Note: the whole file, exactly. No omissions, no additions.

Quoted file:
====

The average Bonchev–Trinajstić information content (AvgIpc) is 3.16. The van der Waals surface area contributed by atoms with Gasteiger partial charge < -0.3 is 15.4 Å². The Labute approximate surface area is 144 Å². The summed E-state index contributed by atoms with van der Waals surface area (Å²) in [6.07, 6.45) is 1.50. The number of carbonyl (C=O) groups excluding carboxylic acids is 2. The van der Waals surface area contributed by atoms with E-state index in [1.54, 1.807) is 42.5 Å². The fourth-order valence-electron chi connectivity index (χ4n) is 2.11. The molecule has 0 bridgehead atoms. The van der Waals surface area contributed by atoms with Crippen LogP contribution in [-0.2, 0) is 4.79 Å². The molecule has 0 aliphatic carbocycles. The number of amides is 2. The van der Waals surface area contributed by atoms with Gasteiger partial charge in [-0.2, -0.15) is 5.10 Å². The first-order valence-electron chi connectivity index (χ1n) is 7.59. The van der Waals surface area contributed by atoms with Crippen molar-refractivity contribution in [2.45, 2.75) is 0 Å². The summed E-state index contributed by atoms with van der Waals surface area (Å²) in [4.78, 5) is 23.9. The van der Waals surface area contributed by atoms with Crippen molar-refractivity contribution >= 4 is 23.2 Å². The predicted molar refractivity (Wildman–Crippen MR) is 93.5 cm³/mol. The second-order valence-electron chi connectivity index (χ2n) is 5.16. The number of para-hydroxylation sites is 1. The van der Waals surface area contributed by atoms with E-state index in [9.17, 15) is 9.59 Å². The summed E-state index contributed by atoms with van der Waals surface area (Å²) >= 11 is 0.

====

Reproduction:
The average Bonchev–Trinajstić information content (AvgIpc) is 3.16. The van der Waals surface area contributed by atoms with Gasteiger partial charge < -0.3 is 15.4 Å². The Labute approximate surface area is 144 Å². The summed E-state index contributed by atoms with van der Waals surface area (Å²) in [6.07, 6.45) is 1.50. The number of carbonyl (C=O) groups excluding carboxylic acids is 2. The van der Waals surface area contributed by atoms with E-state index in [1.54, 1.807) is 42.5 Å². The fourth-order valence-electron chi connectivity index (χ4n) is 2.11. The molecule has 0 bridgehead atoms. The van der Waals surface area contributed by atoms with Crippen LogP contribution in [-0.2, 0) is 4.79 Å². The molecule has 0 aliphatic carbocycles. The number of amides is 2. The van der Waals surface area contributed by atoms with Gasteiger partial charge in [-0.2, -0.15) is 5.10 Å². The first-order valence-electron chi connectivity index (χ1n) is 7.59. The van der Waals surface area contributed by atoms with Crippen molar-refractivity contribution in [2.45, 2.75) is 0 Å². The summed E-state index contributed by atoms with van der Waals surface area (Å²) in [4.78, 5) is 23.9. The van der Waals surface area contributed by atoms with Crippen molar-refractivity contribution >= 4 is 23.2 Å². The predicted molar refractivity (Wildman–Crippen MR) is 93.5 cm³/mol. The second-order valence-electron chi connectivity index (χ2n) is 5.16. The number of para-hydroxylation sites is 1. The van der Waals surface area contributed by atoms with E-state index in [9.17, 15) is 9.59 Å². The summed E-state index contributed by atoms with van der Waals surface area (Å²) >= 11 is 0.